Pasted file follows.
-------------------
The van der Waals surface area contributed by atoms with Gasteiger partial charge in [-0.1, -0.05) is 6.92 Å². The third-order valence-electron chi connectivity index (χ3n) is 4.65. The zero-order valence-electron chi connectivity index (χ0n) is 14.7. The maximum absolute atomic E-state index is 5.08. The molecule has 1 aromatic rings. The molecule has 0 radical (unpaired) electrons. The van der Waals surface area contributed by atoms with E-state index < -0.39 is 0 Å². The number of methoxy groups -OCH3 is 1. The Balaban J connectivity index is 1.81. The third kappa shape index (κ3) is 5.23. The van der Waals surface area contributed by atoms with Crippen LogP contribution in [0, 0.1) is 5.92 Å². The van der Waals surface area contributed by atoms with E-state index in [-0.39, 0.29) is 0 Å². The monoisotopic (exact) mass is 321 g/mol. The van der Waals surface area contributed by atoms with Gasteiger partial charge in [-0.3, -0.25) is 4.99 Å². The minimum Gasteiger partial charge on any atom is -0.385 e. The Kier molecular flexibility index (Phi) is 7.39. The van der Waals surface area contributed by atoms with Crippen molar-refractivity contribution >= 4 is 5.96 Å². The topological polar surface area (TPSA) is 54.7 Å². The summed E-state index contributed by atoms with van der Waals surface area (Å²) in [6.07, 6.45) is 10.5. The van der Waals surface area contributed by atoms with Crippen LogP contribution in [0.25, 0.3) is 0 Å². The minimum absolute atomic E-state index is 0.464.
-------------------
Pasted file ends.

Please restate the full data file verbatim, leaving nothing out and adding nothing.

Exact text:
The van der Waals surface area contributed by atoms with Gasteiger partial charge in [-0.1, -0.05) is 6.92 Å². The third-order valence-electron chi connectivity index (χ3n) is 4.65. The zero-order valence-electron chi connectivity index (χ0n) is 14.7. The maximum absolute atomic E-state index is 5.08. The molecule has 1 aromatic rings. The molecule has 0 radical (unpaired) electrons. The van der Waals surface area contributed by atoms with E-state index < -0.39 is 0 Å². The number of methoxy groups -OCH3 is 1. The Balaban J connectivity index is 1.81. The third kappa shape index (κ3) is 5.23. The van der Waals surface area contributed by atoms with Crippen LogP contribution in [0, 0.1) is 5.92 Å². The van der Waals surface area contributed by atoms with E-state index in [-0.39, 0.29) is 0 Å². The monoisotopic (exact) mass is 321 g/mol. The van der Waals surface area contributed by atoms with Gasteiger partial charge in [-0.3, -0.25) is 4.99 Å². The minimum Gasteiger partial charge on any atom is -0.385 e. The Kier molecular flexibility index (Phi) is 7.39. The van der Waals surface area contributed by atoms with Crippen molar-refractivity contribution >= 4 is 5.96 Å². The topological polar surface area (TPSA) is 54.7 Å². The summed E-state index contributed by atoms with van der Waals surface area (Å²) in [6.07, 6.45) is 10.5. The van der Waals surface area contributed by atoms with Crippen LogP contribution in [0.25, 0.3) is 0 Å². The minimum absolute atomic E-state index is 0.464.